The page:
Clinical Ethics Consultation

The dictionary defines consulting as "providing professional or expert advice." A clinical ethics consultant is defined here as a person who upon request provides expert advice to identify, analyze, and help resolve ethical questions or dilemmas that arise in the care of patients. Although the ethics consultant also may provide ethics education and help formulate policy, the bedside role is central to the definition of an ethics consultant (Jonsen).

In the United States, clinical ethics consultation began in some academic medical centers in the late 1960s and early 1970s (La Puma and Schiedermayer), and was given great impetus by the development of hospital ethics committees in the late 1970s and 1980s. During this period the rapid growth of medical technology confronted critically ill patients, their families, and health professionals with difficult ethical choices. At the same time, the traditional authority of the physician was challenged not only by the patient-rights and consumer-rights movements, but also by changes in the way medical care was delivered in tertiary-care hospitals, where patients were often treated by teams consisting of physicians, nurses, social workers, medical technicians, and others. Decisions about forgoing life-sustaining treatment for incompetent adults or premature infants were being made in a legal vacuum often filled by the fears of civil and even criminal litigation. In this atmosphere there was considerable uncertainty about the optimum process for resolving difficult ethical decisions without resorting to the public arena of the courts.

In its 1976 Quinlan decision, the New Jersey Supreme Court tentatively suggested the use of ethics committees to assist persons who faced difficult end-of-life decisions. In the early 1980s, the federal "Baby Doe" regulations spurred hospitals to develop internal mechanisms for dealing with decision making for severely handicapped infants. In 1983 the U.S. President's Commission for the Study of Ethical Problems in Medicine and Biomedical and Behavioral Research endorsed the notion of shared decision making between patients and physicians. It suggested consultation with an ethics committee as a possible means for resolving disputes that arose in the clinical setting, but noted that the efficacy of such consultation had not been demonstrated (U.S. President's Commission).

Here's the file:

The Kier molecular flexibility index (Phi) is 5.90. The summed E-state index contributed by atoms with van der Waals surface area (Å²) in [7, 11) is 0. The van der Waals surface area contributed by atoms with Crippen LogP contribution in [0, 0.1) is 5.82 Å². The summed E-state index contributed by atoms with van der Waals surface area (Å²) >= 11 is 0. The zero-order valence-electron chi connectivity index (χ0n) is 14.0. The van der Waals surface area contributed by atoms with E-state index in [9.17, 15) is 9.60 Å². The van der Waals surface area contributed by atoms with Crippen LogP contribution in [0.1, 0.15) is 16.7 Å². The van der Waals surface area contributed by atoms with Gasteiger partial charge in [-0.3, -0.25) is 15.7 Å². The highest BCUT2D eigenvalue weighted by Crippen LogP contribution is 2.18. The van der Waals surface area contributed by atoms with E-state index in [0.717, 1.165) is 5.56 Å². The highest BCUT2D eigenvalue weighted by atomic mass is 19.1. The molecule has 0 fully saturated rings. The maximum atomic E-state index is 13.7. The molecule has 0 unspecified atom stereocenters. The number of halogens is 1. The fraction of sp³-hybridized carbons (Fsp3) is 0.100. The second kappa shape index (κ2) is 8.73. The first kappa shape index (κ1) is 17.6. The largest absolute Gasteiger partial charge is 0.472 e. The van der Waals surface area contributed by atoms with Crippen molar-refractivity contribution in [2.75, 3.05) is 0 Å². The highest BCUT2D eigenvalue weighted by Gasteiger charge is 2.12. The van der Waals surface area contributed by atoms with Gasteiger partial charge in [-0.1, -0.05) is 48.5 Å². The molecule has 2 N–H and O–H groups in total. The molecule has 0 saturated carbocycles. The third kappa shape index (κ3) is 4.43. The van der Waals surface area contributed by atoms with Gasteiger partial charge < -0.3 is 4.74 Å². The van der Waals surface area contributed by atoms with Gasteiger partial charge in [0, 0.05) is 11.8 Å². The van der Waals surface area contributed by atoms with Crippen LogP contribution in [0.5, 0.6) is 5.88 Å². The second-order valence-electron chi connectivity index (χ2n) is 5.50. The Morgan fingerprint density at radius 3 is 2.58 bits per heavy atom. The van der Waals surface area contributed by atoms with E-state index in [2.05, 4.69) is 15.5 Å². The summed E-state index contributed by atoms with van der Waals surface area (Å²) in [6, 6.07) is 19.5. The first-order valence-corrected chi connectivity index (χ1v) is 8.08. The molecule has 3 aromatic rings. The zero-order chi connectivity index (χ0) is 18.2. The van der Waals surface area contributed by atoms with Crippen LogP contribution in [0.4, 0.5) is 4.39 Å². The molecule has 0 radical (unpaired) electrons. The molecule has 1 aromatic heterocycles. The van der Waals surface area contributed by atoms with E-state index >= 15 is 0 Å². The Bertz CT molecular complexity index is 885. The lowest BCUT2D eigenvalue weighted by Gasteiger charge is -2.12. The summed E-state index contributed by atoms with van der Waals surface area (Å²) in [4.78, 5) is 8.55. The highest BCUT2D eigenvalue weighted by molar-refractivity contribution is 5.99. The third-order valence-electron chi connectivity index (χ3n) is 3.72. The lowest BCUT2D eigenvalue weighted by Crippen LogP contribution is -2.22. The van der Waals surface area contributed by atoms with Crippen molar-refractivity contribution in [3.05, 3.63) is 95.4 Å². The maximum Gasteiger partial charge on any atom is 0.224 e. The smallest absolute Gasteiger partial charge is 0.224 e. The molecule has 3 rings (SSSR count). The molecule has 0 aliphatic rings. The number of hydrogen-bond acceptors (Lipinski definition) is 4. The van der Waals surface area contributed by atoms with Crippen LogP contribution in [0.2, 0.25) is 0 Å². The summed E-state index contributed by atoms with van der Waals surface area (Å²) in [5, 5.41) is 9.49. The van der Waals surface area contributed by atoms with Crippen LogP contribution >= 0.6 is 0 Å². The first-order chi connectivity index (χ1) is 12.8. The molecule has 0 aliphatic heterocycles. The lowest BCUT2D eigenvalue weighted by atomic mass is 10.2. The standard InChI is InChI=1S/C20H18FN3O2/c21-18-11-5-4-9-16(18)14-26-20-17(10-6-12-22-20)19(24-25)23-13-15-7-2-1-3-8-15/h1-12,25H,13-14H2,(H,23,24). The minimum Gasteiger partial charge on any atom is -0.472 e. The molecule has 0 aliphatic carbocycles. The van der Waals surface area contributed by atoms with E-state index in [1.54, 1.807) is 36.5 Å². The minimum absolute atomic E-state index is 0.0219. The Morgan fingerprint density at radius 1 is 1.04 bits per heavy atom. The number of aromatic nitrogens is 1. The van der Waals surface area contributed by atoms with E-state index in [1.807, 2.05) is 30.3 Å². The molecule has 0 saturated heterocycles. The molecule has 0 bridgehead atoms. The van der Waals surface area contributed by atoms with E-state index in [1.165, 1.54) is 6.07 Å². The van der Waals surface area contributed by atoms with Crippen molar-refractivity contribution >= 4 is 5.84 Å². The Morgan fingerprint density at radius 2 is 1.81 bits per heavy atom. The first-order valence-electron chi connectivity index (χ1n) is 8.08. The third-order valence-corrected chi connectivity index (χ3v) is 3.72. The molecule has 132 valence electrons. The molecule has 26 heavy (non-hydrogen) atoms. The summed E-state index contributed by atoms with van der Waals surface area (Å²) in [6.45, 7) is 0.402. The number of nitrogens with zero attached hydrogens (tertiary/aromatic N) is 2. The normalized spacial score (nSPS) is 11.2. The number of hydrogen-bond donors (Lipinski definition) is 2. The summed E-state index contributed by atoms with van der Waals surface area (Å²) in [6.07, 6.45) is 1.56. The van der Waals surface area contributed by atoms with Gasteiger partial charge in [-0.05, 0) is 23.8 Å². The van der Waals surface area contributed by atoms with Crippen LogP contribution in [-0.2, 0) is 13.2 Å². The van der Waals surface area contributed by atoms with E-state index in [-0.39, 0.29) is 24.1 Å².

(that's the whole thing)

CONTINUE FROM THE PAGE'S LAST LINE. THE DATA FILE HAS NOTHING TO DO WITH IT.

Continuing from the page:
In 1985 the National Institutes of Health and the University of California at San Francisco cosponsored a conference in Bethesda, Maryland, for persons designated by their institutions as ethics consultants. The conference was attended by fifty-three invitees, and fifty additional persons expressed interest in attending a future meeting of this group (Fletcher, 1986). By 1987 the Society for Bioethics Consultation was formed for the support and continuing education of clinical ethics consultants. In 1992 the Joint Commission for the Accreditation of Health Care Organizations (JCAHO) published a requirement for healthcare institution accreditation that all healthcare institutions must have in place a mechanism for resolving disputes concerning end-of-life decisions.

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